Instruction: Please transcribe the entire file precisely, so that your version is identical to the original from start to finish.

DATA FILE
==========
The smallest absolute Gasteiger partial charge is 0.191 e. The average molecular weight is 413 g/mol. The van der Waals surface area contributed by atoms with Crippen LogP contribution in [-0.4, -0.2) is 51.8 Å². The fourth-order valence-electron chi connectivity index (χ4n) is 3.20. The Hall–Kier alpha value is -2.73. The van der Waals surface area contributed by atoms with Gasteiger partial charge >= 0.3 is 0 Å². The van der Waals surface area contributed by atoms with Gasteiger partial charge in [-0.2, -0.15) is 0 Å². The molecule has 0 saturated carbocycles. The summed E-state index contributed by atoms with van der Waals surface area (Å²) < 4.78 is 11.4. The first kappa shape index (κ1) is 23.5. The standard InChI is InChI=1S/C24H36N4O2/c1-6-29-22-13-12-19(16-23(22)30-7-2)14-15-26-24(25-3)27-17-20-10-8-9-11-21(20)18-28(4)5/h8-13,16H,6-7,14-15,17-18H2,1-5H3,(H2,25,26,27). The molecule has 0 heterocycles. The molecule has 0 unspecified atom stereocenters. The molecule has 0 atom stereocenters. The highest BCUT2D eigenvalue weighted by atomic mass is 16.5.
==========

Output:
The smallest absolute Gasteiger partial charge is 0.191 e. The average molecular weight is 413 g/mol. The van der Waals surface area contributed by atoms with Crippen LogP contribution in [-0.4, -0.2) is 51.8 Å². The fourth-order valence-electron chi connectivity index (χ4n) is 3.20. The Hall–Kier alpha value is -2.73. The van der Waals surface area contributed by atoms with Gasteiger partial charge >= 0.3 is 0 Å². The van der Waals surface area contributed by atoms with Gasteiger partial charge in [-0.2, -0.15) is 0 Å². The molecule has 0 saturated carbocycles. The summed E-state index contributed by atoms with van der Waals surface area (Å²) < 4.78 is 11.4. The first kappa shape index (κ1) is 23.5. The standard InChI is InChI=1S/C24H36N4O2/c1-6-29-22-13-12-19(16-23(22)30-7-2)14-15-26-24(25-3)27-17-20-10-8-9-11-21(20)18-28(4)5/h8-13,16H,6-7,14-15,17-18H2,1-5H3,(H2,25,26,27). The molecule has 0 heterocycles. The molecule has 0 unspecified atom stereocenters. The molecule has 0 atom stereocenters. The highest BCUT2D eigenvalue weighted by atomic mass is 16.5.